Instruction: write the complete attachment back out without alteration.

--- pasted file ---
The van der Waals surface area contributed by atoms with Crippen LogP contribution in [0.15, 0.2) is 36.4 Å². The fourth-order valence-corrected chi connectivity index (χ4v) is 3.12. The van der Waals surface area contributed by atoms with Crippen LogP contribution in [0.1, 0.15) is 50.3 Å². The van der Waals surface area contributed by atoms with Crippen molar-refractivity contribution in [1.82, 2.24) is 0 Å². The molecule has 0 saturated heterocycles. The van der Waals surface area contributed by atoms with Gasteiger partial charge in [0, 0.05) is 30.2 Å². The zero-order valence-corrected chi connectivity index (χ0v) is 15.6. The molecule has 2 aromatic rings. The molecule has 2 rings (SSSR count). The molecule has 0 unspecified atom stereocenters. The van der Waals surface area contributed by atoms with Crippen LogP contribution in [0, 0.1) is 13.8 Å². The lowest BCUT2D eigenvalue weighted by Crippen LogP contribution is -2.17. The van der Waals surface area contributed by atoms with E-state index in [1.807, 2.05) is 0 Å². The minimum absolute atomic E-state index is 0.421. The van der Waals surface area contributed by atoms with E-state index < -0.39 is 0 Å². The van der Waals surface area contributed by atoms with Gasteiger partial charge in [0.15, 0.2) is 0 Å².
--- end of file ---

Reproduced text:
The van der Waals surface area contributed by atoms with Crippen LogP contribution in [0.15, 0.2) is 36.4 Å². The fourth-order valence-corrected chi connectivity index (χ4v) is 3.12. The van der Waals surface area contributed by atoms with Crippen LogP contribution in [0.1, 0.15) is 50.3 Å². The van der Waals surface area contributed by atoms with Crippen molar-refractivity contribution in [1.82, 2.24) is 0 Å². The molecule has 0 saturated heterocycles. The van der Waals surface area contributed by atoms with Gasteiger partial charge in [0, 0.05) is 30.2 Å². The zero-order valence-corrected chi connectivity index (χ0v) is 15.6. The molecule has 2 aromatic rings. The molecule has 2 rings (SSSR count). The molecule has 0 unspecified atom stereocenters. The van der Waals surface area contributed by atoms with Crippen LogP contribution in [0, 0.1) is 13.8 Å². The lowest BCUT2D eigenvalue weighted by Crippen LogP contribution is -2.17. The van der Waals surface area contributed by atoms with E-state index in [1.807, 2.05) is 0 Å². The minimum absolute atomic E-state index is 0.421. The van der Waals surface area contributed by atoms with E-state index < -0.39 is 0 Å². The van der Waals surface area contributed by atoms with Gasteiger partial charge in [0.15, 0.2) is 0 Å².